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Comment: Making money in bad times

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Positive news has been thin on the ground over the last year and a half as the global economy continues to spiral downward.

Positive news has been thin on the ground over the last year and a half as the global economy continues to spiral downward. Stock markets have crashed, debt markets have seized up completely and thousands of businesses are going bankrupt.

But some hedge fund managers have made money – and lots of it – even as most of their peers saw their funds, and earnings, shrink last year. According to Alpha Magazine’s ranking of the world’s highest-earning hedge fund managers, the top 25 managers received a combined GBP8.27bn in 2008, an average of GBP331m each.

The survey uses two components to calculate earnings, the managers’ shares of their firm’s performance and management fees, as well as gains on their own capital invested in their funds.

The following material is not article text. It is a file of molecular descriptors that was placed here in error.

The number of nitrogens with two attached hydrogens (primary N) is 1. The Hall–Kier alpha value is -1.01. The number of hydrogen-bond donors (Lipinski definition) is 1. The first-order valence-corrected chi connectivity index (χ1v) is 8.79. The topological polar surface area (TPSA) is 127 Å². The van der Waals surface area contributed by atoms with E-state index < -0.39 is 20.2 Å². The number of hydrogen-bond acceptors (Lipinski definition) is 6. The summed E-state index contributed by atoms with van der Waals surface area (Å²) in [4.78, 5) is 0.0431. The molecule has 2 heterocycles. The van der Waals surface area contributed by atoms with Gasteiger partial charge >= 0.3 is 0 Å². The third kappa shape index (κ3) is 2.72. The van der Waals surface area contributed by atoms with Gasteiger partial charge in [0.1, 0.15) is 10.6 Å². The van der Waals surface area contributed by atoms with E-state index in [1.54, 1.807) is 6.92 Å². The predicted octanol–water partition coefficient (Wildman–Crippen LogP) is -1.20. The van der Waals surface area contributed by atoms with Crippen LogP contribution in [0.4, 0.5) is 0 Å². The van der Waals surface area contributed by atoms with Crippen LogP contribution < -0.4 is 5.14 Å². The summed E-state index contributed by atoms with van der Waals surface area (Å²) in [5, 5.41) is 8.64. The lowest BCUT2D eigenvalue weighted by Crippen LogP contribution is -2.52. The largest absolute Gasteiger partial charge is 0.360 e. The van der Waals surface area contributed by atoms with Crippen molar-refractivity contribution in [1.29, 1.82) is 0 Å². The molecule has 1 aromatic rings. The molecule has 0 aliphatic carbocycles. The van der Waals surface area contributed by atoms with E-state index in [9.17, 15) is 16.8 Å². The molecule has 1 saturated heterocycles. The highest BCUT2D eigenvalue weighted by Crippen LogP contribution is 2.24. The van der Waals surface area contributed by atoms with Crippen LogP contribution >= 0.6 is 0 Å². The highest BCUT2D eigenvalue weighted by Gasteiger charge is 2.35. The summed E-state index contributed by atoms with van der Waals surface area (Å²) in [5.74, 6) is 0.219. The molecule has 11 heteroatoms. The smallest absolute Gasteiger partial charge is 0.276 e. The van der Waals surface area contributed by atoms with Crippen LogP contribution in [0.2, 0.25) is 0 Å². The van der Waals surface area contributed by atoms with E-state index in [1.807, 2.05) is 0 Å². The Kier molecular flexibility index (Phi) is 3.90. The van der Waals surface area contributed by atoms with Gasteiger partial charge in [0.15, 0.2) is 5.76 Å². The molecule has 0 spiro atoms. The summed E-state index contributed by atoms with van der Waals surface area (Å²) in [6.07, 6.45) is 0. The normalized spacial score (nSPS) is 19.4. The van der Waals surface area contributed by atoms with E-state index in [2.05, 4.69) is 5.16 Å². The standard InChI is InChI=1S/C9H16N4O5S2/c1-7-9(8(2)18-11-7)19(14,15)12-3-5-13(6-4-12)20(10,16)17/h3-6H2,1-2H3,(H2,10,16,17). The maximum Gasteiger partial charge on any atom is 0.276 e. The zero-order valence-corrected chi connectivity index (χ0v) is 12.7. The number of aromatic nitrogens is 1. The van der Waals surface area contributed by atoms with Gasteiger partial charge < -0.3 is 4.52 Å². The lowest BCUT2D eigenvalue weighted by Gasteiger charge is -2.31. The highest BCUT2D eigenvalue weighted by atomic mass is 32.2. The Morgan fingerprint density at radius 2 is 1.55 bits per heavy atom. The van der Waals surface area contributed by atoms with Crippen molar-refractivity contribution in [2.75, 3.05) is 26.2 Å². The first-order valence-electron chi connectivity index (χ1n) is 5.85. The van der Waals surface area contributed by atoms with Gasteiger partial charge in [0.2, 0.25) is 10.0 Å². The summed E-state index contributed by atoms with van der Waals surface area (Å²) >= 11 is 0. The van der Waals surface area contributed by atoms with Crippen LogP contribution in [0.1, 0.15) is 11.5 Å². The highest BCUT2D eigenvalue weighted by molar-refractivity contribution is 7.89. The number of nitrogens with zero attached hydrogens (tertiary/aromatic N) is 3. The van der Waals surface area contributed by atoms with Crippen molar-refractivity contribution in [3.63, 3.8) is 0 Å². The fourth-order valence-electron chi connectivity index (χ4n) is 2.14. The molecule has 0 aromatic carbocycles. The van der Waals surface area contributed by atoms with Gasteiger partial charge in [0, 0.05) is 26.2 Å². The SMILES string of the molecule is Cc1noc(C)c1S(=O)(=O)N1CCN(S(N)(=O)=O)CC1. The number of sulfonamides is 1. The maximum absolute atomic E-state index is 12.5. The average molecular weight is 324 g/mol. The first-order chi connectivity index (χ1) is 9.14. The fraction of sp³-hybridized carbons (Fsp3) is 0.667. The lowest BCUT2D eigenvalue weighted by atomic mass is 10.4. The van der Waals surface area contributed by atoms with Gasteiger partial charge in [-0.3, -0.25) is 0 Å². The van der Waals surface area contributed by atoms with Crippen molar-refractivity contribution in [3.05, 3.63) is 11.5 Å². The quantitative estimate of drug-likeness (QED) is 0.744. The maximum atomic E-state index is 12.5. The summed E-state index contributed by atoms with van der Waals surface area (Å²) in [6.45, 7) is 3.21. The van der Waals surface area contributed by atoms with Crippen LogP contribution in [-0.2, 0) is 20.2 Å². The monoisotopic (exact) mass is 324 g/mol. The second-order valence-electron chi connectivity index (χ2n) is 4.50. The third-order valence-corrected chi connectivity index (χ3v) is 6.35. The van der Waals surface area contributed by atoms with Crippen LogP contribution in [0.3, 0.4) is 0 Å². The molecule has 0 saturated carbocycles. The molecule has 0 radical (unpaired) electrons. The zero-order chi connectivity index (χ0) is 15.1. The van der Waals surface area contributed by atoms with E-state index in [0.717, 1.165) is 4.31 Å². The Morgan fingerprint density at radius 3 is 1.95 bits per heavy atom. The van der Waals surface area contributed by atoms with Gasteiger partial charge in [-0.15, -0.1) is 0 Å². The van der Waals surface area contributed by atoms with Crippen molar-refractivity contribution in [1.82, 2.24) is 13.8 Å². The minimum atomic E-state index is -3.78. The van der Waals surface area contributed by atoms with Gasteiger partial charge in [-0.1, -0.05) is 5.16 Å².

The top earner last year was James Simons of Renaissance Technologies with USD2.5bn, followed by John Paulson of Paulson & Co with USD2bn, John Arnold of Centaurus Energy with USD1.5bn and George Soros of Soros Fund Management with USD1.1bn.

Other top performers included Raymond Dalio of Bridgewater Associates, Bruce Kovner of Caxton Associates, David Shaw of D.E. Shaw, Stanley Druckenmiller of Duquesne Capital Management, David Harding of Winton Capital Management and Alan Howard of Brevan Howard Asset Management.

The managers used different strategies to make money last year including short selling, dollar hedges and rapid-fire trading. We’ll have to wait and see if these strategies work in 2009 as well, but the presence in the rankings of familiar names such as Simons, Paulson and Soros suggests that more often than not the cream will rise to the top.

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